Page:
Feb 12 2014 2:15pm

Two Halves of a Whole: M. Pierce’s Night Owl

“I lied to Hannah about the picture. I lied to her about a lot of things.”

With this warning, M. Pierce lures you into the story of Matt and Hannah. To be honest, both characters had moments, long moments, where they were very unappealing to me as a reader; Matt, at the beginning, and then Hannah, later on in the story. And, while we’re going for full disclosure, Matt’s situation at the beginning of the book (one of his many lies) will turn off a certain percentage of readers. Not every story is for every person. There are some things characters do that readers can’t overlook. Yes, I had my problems with the book. But, even with these two big caveats, the characters and the story grew on me.

This book was really a tale of two halves. The first half is a whirlwind of a romance. Matt and Hannah start off as writing collaborators, and turn quickly into a long distance email and phone flirtation. In the world of online dating, this probably won’t be an uncommon scenario to many readers. The jump from long distance to same town is so fast you’d think there was a warp drive or a tardis helping things along. Instead, it is one of those coincidences that you just have to set aside if you’re going to keep reading. If you’re used to books with a long, slow buildup, this will be quite a new experience. The first hookup is in the car, in front of her parent’s house. And, to be honest, it is hot. Very, very hot.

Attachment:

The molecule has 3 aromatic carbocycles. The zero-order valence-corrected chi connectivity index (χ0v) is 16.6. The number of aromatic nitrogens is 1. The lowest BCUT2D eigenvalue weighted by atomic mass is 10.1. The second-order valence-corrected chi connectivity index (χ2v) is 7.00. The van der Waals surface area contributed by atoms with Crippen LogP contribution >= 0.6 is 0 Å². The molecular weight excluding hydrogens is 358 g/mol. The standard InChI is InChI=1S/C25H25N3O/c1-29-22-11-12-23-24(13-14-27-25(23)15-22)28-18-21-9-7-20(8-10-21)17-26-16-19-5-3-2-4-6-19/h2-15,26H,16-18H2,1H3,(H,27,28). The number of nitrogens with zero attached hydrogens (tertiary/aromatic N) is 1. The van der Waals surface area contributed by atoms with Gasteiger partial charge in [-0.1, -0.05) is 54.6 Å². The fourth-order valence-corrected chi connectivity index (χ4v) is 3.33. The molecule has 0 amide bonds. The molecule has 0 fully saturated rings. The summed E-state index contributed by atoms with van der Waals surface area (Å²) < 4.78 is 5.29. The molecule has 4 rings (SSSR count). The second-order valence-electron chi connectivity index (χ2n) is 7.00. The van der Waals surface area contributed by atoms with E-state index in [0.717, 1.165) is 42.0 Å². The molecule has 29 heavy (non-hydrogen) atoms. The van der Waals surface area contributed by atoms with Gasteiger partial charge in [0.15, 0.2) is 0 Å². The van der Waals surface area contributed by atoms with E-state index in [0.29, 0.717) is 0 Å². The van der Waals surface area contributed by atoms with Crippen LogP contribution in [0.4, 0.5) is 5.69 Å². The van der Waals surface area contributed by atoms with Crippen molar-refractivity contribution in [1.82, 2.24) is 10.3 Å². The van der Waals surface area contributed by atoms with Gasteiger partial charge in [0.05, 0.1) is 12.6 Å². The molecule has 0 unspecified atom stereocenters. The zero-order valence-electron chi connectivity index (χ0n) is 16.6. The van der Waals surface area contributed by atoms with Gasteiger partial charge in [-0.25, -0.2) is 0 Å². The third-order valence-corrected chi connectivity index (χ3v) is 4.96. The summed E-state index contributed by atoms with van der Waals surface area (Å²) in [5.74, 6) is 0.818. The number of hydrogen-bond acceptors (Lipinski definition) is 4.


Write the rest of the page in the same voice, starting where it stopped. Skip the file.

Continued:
“Oh yeah?” Matt whispered in my hear. There it was—the cruel, sweet voice. The devil would have a voice like Matt’s. My legs turned to jelly. “You think they might be watching? How about your neighbors?”

The sex is hot throughout the rest of the first half of the book. And, as you might imagine, the lies Matt refers to as the book opens, come back to haunt him. The book gets a little melodramatic in the second half, but, by that time, you’re already caught up in the story.

I think this book will appeal to readers who enjoyed the damaged hero aspect of Christian Grey from Fifty Shades of Grey, or who enjoy a young ingénue redefining herself both in and out of a new relationship. And, even though the pace is rapid, there is enough time to mix in some secondary characters who show some personality of their own.

While maybe not so practical in real life, everyone should experience the emotional rollercoaster of a whirlwind romance at least once. This was a very enjoyable ride.


Robin Bradford is a lawyer, a librarian and, most importantly, a longtime lover of words. You can check her out on Twitter @tuphlos, or on Unpaged.

Subscribe to this conversation (must be logged in):
M. Pierce
1. M. Pierce
Thanks so much for taking the time to read and review Night Owl! I enjoyed reading this.

- M. Pierce
Sue Whit
Night Owl was a really interesting story.
Post a comment